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He was also a keen diarist from the age of 15 right up until days before his death and he would often write as a columnist for the Living at Fairfield in the last few decades of the 19th century was Thomas Travers Hayes (junior), his stepmother Elizabeth and a few servants. Although he was at one time a keen athlete and cricket player, he had suffered from gout since his twenties and he passed away at Fairfield after a short illness in 1893 aged only 43.

Elizabeth Hayes continued to reside at Fairfield until her death in 1896.

A notice of her death appeared in the and it recorded that she worked for the Hayes’ for upwards of 50 years and no doubt she was a trusted servant and almost part of the family, having lived with them as they moved from Bethesda House to Fairfield.

The Hayes Family: Late 19th Century William Hayes passed away in 1869, leaving everything to his son Thomas Travers Hayes.

When Elizabeth passed away in 1867 the ” and many businesses closed their shops as a mark of respect to her passing.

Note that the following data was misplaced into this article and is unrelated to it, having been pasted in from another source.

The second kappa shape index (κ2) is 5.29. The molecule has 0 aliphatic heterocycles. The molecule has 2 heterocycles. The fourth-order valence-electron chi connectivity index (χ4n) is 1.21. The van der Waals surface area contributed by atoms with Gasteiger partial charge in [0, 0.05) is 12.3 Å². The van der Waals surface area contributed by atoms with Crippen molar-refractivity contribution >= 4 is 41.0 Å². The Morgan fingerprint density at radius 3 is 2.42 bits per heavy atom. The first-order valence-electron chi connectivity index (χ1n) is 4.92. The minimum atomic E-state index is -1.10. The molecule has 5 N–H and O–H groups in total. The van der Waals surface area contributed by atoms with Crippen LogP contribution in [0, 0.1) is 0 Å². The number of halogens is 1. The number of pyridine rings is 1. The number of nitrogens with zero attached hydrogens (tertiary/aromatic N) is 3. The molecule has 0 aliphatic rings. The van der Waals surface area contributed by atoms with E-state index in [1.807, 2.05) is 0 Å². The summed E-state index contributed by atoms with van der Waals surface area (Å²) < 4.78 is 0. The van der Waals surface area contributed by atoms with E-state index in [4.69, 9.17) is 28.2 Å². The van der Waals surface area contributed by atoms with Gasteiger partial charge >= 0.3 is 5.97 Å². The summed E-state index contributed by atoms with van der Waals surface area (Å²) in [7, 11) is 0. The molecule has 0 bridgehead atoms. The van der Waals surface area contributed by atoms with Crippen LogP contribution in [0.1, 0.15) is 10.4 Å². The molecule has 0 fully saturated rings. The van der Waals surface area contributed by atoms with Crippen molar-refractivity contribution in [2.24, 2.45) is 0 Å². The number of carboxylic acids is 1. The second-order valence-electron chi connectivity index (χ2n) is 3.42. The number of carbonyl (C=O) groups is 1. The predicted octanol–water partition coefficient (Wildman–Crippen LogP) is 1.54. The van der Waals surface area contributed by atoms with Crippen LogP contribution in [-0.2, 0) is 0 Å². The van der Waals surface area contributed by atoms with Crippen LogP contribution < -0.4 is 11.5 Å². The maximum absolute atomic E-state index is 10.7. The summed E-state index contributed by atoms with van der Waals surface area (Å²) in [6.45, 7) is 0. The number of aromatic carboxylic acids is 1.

In 1870 Thomas married again, to Elizabeth Sharp and they continued to reside at Fairfield.

Fairfield Fairfield was built in the late 1830s or early 1840s and was among one of the first houses on the road, its neighbour was Pennington House.

William George Gray (1862-1918) was born in Knockcloghrim, Londonderry, Northern Ireland and came to Britain as a young man. In 1888 he married Emily Victoria Openshaw at Thornton in Lancashire.

Together they had several children: Leonard (1889), Bertha (1891), William (1893), Doris (1896), Kathleen (1898), Mary (1900), Emily (1902-02).

The reason it was built was so the inhabitants of the house could enjoy an open green space away from the narrow terraced streets and mills a few hundred yard away – until they too caught up with St.

Helens Road later in the 19th century as the town expanded.

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